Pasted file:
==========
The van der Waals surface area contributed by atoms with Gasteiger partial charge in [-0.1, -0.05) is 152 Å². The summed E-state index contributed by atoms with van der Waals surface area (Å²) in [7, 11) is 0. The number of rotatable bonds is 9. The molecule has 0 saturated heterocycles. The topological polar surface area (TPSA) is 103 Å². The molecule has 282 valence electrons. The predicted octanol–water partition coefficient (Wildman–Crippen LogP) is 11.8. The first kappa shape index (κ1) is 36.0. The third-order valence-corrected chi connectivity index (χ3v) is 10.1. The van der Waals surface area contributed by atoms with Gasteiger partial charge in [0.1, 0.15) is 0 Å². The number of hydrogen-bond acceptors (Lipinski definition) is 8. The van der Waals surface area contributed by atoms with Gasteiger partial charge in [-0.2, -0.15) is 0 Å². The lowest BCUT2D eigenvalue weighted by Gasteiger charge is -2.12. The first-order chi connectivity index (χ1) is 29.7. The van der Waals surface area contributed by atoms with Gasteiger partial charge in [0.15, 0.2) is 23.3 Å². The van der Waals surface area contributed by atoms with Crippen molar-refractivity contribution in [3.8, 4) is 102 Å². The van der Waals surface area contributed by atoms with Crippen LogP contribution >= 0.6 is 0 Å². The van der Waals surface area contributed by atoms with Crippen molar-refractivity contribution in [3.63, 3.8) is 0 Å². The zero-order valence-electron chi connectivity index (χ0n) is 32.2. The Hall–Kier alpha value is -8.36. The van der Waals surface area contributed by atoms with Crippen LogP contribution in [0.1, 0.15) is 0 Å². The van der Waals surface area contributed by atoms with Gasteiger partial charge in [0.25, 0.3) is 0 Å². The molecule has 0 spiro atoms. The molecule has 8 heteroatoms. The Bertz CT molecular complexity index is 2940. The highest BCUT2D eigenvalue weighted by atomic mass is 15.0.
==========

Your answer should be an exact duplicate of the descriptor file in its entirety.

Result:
The van der Waals surface area contributed by atoms with Gasteiger partial charge in [-0.1, -0.05) is 152 Å². The summed E-state index contributed by atoms with van der Waals surface area (Å²) in [7, 11) is 0. The number of rotatable bonds is 9. The molecule has 0 saturated heterocycles. The topological polar surface area (TPSA) is 103 Å². The molecule has 282 valence electrons. The predicted octanol–water partition coefficient (Wildman–Crippen LogP) is 11.8. The first kappa shape index (κ1) is 36.0. The third-order valence-corrected chi connectivity index (χ3v) is 10.1. The van der Waals surface area contributed by atoms with Gasteiger partial charge in [0.1, 0.15) is 0 Å². The number of hydrogen-bond acceptors (Lipinski definition) is 8. The van der Waals surface area contributed by atoms with Gasteiger partial charge in [-0.2, -0.15) is 0 Å². The lowest BCUT2D eigenvalue weighted by Gasteiger charge is -2.12. The first-order chi connectivity index (χ1) is 29.7. The van der Waals surface area contributed by atoms with Gasteiger partial charge in [0.15, 0.2) is 23.3 Å². The van der Waals surface area contributed by atoms with Crippen molar-refractivity contribution in [3.8, 4) is 102 Å². The van der Waals surface area contributed by atoms with Crippen LogP contribution >= 0.6 is 0 Å². The van der Waals surface area contributed by atoms with Crippen molar-refractivity contribution in [3.63, 3.8) is 0 Å². The zero-order valence-electron chi connectivity index (χ0n) is 32.2. The Hall–Kier alpha value is -8.36. The van der Waals surface area contributed by atoms with Crippen LogP contribution in [0.1, 0.15) is 0 Å². The van der Waals surface area contributed by atoms with Gasteiger partial charge in [0.25, 0.3) is 0 Å². The molecule has 0 spiro atoms. The molecule has 8 heteroatoms. The Bertz CT molecular complexity index is 2940. The highest BCUT2D eigenvalue weighted by atomic mass is 15.0.